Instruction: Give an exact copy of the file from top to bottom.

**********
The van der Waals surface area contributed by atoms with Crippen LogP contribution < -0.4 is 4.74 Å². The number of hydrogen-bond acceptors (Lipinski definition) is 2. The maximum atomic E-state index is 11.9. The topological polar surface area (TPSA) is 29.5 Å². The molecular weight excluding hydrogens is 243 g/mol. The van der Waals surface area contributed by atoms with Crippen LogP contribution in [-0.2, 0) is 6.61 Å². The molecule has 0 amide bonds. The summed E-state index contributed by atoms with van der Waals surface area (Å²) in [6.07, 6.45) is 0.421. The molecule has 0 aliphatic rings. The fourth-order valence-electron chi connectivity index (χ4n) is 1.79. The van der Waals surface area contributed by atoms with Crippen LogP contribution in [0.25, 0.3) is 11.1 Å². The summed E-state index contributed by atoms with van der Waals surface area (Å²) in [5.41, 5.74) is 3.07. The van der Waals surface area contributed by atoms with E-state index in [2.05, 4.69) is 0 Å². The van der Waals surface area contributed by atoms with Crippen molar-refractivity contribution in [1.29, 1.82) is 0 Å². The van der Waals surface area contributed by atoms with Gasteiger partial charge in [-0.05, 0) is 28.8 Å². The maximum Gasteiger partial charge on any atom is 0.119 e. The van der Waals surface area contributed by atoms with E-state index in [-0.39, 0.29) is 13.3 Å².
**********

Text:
The van der Waals surface area contributed by atoms with Crippen LogP contribution < -0.4 is 4.74 Å². The number of hydrogen-bond acceptors (Lipinski definition) is 2. The maximum atomic E-state index is 11.9. The topological polar surface area (TPSA) is 29.5 Å². The molecular weight excluding hydrogens is 243 g/mol. The van der Waals surface area contributed by atoms with Crippen LogP contribution in [-0.2, 0) is 6.61 Å². The molecule has 0 amide bonds. The summed E-state index contributed by atoms with van der Waals surface area (Å²) in [6.07, 6.45) is 0.421. The molecule has 0 aliphatic rings. The fourth-order valence-electron chi connectivity index (χ4n) is 1.79. The van der Waals surface area contributed by atoms with Crippen LogP contribution in [0.25, 0.3) is 11.1 Å². The summed E-state index contributed by atoms with van der Waals surface area (Å²) in [5.41, 5.74) is 3.07. The van der Waals surface area contributed by atoms with E-state index in [2.05, 4.69) is 0 Å². The van der Waals surface area contributed by atoms with Crippen molar-refractivity contribution in [1.29, 1.82) is 0 Å². The van der Waals surface area contributed by atoms with Gasteiger partial charge in [-0.05, 0) is 28.8 Å². The maximum Gasteiger partial charge on any atom is 0.119 e. The van der Waals surface area contributed by atoms with E-state index in [-0.39, 0.29) is 13.3 Å².